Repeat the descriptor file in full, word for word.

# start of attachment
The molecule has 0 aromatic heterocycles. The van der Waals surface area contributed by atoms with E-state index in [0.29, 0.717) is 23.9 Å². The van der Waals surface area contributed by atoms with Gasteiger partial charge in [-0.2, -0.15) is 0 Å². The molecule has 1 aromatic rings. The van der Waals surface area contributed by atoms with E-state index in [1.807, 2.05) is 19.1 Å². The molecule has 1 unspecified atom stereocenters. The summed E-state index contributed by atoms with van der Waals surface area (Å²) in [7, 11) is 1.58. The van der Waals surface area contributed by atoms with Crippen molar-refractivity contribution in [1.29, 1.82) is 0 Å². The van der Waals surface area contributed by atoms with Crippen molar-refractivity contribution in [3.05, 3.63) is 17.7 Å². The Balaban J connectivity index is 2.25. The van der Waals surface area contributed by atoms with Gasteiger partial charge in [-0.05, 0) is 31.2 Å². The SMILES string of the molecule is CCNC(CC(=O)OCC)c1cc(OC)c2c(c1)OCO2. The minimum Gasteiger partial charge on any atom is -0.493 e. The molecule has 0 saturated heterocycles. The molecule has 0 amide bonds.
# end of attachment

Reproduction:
The molecule has 0 aromatic heterocycles. The van der Waals surface area contributed by atoms with E-state index in [0.29, 0.717) is 23.9 Å². The van der Waals surface area contributed by atoms with Gasteiger partial charge in [-0.2, -0.15) is 0 Å². The molecule has 1 aromatic rings. The van der Waals surface area contributed by atoms with E-state index in [1.807, 2.05) is 19.1 Å². The molecule has 1 unspecified atom stereocenters. The summed E-state index contributed by atoms with van der Waals surface area (Å²) in [7, 11) is 1.58. The van der Waals surface area contributed by atoms with Crippen molar-refractivity contribution in [1.29, 1.82) is 0 Å². The van der Waals surface area contributed by atoms with Crippen molar-refractivity contribution in [3.05, 3.63) is 17.7 Å². The Balaban J connectivity index is 2.25. The van der Waals surface area contributed by atoms with Gasteiger partial charge in [-0.05, 0) is 31.2 Å². The SMILES string of the molecule is CCNC(CC(=O)OCC)c1cc(OC)c2c(c1)OCO2. The minimum Gasteiger partial charge on any atom is -0.493 e. The molecule has 0 saturated heterocycles. The molecule has 0 amide bonds.